NEW YORK, June 5 (Reuters) - A gauge of future U.S. economic growth hit a seven-week stride along with its rising yearly growth rate, reaffirming expectations that yearly growth will turn positive in the summer months, a research group said on Friday.
The Economic Cycle Research Institute, a New York-based independent forecasting group, said its Weekly Leading Index rose to a 32-week high of 113.5 for the week ending May 29 from 111.9 the previous week.
In recent weeks, the group has forecast that the U.S. recession will end sometime this summer, as its yearly economic growth reading rebounds from late-2009 lows.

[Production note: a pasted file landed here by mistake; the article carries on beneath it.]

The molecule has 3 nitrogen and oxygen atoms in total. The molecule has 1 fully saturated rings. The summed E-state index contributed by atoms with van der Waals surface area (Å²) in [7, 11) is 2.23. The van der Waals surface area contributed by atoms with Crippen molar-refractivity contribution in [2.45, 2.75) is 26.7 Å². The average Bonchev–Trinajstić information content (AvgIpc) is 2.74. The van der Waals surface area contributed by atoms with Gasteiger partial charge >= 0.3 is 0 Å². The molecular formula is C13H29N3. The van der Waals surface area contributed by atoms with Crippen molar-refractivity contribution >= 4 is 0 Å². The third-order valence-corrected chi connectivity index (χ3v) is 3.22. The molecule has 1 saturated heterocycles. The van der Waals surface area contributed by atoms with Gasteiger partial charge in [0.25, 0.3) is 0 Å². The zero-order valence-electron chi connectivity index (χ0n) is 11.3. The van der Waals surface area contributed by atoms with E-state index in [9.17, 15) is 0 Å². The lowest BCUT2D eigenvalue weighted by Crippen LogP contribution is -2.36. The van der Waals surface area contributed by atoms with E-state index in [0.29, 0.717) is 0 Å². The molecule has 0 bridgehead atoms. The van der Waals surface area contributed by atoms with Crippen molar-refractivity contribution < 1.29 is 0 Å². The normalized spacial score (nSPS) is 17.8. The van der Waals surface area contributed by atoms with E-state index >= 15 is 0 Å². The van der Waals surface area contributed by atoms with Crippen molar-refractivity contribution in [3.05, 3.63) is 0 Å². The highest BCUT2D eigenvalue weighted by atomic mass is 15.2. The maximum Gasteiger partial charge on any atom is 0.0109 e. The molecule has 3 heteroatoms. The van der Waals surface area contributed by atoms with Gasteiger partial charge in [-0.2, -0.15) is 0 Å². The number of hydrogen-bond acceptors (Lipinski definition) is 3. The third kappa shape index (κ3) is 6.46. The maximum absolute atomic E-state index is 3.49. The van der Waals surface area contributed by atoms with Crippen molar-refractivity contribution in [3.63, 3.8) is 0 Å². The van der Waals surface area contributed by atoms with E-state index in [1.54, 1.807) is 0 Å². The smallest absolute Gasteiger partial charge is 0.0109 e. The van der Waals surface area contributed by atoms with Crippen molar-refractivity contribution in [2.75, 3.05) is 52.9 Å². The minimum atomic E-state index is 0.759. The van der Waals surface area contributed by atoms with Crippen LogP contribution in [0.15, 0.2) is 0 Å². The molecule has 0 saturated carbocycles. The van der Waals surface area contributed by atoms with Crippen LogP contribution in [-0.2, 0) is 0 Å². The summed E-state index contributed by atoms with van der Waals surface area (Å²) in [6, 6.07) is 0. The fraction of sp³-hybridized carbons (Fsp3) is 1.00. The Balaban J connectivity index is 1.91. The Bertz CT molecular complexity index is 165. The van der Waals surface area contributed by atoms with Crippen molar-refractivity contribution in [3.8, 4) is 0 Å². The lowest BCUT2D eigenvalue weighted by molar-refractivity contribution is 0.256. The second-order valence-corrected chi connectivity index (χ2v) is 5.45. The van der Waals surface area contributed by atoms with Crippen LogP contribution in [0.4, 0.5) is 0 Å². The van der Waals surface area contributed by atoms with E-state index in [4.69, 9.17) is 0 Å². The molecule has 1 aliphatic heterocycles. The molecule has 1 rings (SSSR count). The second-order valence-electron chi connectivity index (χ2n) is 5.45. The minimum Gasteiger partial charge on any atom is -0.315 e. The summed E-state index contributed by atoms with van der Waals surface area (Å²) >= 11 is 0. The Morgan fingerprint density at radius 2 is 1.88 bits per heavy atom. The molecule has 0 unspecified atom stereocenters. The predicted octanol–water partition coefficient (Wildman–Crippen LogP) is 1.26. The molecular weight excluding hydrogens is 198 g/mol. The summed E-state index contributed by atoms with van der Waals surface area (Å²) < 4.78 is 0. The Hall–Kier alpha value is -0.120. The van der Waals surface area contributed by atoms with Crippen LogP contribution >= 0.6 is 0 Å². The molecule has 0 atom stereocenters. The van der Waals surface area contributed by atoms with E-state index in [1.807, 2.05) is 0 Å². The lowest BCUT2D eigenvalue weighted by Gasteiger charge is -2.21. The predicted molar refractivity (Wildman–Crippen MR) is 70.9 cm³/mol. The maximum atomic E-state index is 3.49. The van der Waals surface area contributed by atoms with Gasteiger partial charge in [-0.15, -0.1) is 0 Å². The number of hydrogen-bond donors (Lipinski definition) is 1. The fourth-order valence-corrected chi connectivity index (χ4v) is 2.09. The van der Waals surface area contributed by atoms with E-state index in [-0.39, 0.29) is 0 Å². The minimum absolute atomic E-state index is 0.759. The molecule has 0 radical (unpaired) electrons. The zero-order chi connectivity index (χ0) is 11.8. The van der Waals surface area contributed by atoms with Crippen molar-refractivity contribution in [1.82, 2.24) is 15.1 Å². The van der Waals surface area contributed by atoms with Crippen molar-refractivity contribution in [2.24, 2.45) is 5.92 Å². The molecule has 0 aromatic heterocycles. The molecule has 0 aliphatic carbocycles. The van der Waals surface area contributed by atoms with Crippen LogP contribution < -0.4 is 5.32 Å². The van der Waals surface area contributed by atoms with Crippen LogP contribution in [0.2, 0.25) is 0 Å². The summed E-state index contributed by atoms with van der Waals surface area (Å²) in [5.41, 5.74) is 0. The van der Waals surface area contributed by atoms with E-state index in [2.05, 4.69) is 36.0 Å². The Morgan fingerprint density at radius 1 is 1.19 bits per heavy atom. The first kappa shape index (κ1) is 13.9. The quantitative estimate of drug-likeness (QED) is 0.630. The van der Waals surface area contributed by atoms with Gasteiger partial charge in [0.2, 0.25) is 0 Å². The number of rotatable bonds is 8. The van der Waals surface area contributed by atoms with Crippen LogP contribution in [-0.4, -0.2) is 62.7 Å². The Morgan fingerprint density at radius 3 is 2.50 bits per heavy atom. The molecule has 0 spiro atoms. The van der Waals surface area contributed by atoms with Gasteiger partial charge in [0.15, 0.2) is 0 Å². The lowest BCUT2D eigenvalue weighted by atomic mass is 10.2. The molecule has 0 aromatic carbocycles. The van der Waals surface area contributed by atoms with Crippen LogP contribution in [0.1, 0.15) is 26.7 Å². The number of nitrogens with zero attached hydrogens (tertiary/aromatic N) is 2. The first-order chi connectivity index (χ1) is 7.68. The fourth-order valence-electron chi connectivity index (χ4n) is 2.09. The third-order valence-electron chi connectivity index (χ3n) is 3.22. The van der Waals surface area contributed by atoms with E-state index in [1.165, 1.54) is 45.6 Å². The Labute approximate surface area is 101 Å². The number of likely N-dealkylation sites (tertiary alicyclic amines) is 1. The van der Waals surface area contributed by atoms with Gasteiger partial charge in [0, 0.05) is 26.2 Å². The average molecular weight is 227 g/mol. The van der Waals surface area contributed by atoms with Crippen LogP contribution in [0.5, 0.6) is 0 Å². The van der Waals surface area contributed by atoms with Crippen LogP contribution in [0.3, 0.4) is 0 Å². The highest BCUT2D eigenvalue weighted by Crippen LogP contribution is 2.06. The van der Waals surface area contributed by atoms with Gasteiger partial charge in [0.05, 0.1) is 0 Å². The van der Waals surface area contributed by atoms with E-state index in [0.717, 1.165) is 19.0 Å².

The index's annualized growth rate spiked to a 46-week high of minus 7.1 percent from the prior week's rate of minus 9.3 percent.
It was ECRI's highest yearly growth reading since the week ended July 11, 2008, when it stood at minus 6.8 percent.
"With WLI growth climbing to its best reading since July, U.S. growth prospects are rapidly reviving," said Lakshman Achuthan, managing director at ECRI.
The weekly index rose in the latest week due to favorable moves in housing activity and stock prices, Achuthan said. (Reporting by Camille Drummond, Editing by Chizu Nomiyama)
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